What’s your best-selling font?
From Altered Ego’s distributor channels, it’s a tie between Veritas and Eclectic Web. From the library-licensed fonts (ITC, Adobe), it’s Verve. Revlon used Verve a couple of years ago for the launch of their limited-edition makeup line, LG used it last year for the Scarlet line of televisions, and most the recently Cedarville University Athletics branding relies on Verve. It’s always exciting to see where it pops up, who uses AE Fonts.
Where are your fonts available for sale? What’s the process of getting your font designs distributed through, say, MyFonts.com or FontShop.com?
I have several channels that distribute AE Fonts, based on the licensing: Adobe licenses and distributes Verve, Veer distributes my work under their Umbrella line. Fontshop.com, myfonts.com (and Bitstream), and Monotype (which includes Linotype, ITC, fonts.com) distribute my work directly (although ITC has the rights to ITC Coventry, which I designed). Bitstream sells the Type Odyssey CD-ROMs, which also contain some of the AE Font library.
The process for licensing the fonts are different, again depending on the distributor. Adobe licensed Verve after a very thorough review process, after I had submitted it and several other designs for consideration, many years ago. ITC as well licensed Coventry after I submitted it for consideration. It was released and announced in the very last issue of U&lc.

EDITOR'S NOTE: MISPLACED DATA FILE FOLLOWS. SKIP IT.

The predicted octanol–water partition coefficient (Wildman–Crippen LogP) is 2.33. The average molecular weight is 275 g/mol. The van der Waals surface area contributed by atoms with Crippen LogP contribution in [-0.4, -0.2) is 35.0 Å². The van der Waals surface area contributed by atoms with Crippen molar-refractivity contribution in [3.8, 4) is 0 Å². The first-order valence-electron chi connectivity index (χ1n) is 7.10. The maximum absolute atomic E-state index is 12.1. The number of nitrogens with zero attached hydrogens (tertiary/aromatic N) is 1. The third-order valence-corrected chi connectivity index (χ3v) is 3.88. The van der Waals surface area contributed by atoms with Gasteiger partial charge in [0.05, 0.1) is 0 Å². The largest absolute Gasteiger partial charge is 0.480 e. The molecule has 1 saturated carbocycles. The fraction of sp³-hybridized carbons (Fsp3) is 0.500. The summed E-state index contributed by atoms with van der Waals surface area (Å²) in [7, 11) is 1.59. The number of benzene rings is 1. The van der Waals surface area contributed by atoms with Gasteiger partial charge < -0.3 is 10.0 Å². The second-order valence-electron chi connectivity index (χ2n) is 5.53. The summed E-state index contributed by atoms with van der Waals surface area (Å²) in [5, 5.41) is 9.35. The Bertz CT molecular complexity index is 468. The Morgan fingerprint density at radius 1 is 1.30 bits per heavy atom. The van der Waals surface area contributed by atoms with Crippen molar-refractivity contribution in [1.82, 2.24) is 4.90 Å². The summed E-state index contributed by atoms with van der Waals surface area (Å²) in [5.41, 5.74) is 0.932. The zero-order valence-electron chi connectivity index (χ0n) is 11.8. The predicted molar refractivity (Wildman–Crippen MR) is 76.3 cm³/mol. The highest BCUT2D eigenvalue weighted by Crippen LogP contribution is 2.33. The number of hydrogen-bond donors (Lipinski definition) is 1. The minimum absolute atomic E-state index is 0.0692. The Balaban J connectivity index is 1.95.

MyFonts.com is unique in that it is a marketplace that allows anybody who designs type to distribute their work. The idea was to create a marketplace where professional type designers and amateurs could sell their work; MyFonts made it happen. To get started a designer can review the prospectus at MyFonts.com and send an e-mail. It’s definitely the best place to start.
FontShop is a bit more particular, looking for foundries whose work will be of interest to their audience. Although they are making more and more foundries available, I think the larger distributors are trying to include as many foundries as possible,
Any of the licensing arrangements involves reading and signing a contract, some negotiating, and a lot of material preparation, from font formats (thank goodness for OpenType, it makes life much easier now with one format) to support graphics, PDFs, specimens—all the things that help market the fonts.
Any advice for another designer who wants to create their own product line, regardless of what kind of product it is?
I’ve spent the last two and a half years as an entrepreneur consultant with a very successful business incubator. This is the same advice we’ve given to dozens of individuals who’ve some in with great ideas, but no idea of how to make them real. I enjoy running my business almost a much as I enjoy the consulting and design, and without a hard core focus on the business aspect of the product line, you may not be as successful as you would like. And at the core, it’s not a product line, it’s a business idea that needs a business structure.